The HCM Risk–SCD Score
In 2014, the European Society of Cardiology (ESC) introduced a numerical predictor (the “HCM Risk–SCD score”) to assist physicians in identifying those patients at highest risk for sudden cardiac death who would benefit from the implantation of a prophylactic implantable cardioverter-defibrillator.
Using an algorithm generated by the answers to a series of questions, the tool estimates the 5-year risk of sudden cardiac arrest for any particular patient. You can find the tool online here.
About the HCM-EVIDENCE Study
The reliability of this tool was recently evaluated by the HCM-EVIDENCE study, the results of which were presented at the recent ESC meeting in Barcelona. This study examined the reliability of the HCM Risk–SCD score in 3,703 patients. The study looked at whether the scores accurately predicted the risk of sudden cardiac arrest (SCA) in particular patients. The results of the study showed that the tool was useful in distinguishing high from low- risk patients.
Patients who were classified as low risk (whose score predicted less than a 4% chance of a SCA over a 5-year period) had an actual incidence of SCA of 1.4%, while those classified as high risk (with a score predicting a chance of SCA that was greater than or equal to 6% over a 5-year period) had a SCA incidence of 8.9%.
According to the British investigator who led the study, Dr. Constantinos O’Mahoney, “…for every 13 high-risk patients who receive an ICD as recommended by ESC guidelines, one patient could potentially be saved from SCD ...The study also showed that a low score on the HCM Risk-SCD calculator helped avoid unnecessary ICD implants in low risk patients, supporting the 2014 ESC recommendation not to implant ICDs in these individuals.”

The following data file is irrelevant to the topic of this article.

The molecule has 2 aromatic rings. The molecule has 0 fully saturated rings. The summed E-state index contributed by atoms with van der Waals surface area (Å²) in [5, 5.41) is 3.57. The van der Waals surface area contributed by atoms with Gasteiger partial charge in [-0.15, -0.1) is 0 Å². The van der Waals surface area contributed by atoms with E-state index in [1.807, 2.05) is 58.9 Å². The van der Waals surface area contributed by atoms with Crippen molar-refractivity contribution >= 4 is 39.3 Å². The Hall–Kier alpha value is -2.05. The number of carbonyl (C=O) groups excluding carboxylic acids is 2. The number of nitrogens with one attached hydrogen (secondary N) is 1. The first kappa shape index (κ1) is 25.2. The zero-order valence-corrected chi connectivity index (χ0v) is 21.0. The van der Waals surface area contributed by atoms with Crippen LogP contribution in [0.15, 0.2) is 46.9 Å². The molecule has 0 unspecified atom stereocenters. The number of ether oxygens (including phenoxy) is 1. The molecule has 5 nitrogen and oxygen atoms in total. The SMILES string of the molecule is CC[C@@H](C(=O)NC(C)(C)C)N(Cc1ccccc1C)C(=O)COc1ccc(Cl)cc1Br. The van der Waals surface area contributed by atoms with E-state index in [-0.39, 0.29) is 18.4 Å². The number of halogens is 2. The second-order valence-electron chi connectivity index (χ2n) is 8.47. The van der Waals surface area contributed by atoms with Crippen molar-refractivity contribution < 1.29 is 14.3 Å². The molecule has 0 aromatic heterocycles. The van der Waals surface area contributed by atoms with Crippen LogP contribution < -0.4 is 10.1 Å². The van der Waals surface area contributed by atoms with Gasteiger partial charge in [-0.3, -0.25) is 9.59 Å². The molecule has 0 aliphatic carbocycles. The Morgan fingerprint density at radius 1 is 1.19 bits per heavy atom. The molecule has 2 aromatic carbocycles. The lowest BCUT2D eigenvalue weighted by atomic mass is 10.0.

Potential Impact of HCM-EVIDENCE Study
Dr. O’Mahoney added that while there is no way to predict and prevent all SCAs, the HCM Risk-SCD calculator help patients to better conceptualize the level of risk which can assist the shared decision-making process .
Dr. Nancy Sweitzer of the Sarver Heart Center at the University of Arizona was interviewed by MedPage Today about the study while at ESC. Dr. Sweitzer observed that the HCM Risk-SCD calculator could assist in convincing a U.S. health insurer that an ICD is justified in specific cases, since the tool puts the risk of sudden cardiac arrest into quantifiable terms which have now been shown to correlate to actual outcomes.
[Editor’s Note – I tried the calculator out myself. It suggested that I get an ICD. I came to the same decision with the advice of several physicians 15 years ago. Though it has never been called upon to do its job, I am glad to have it, just in case.]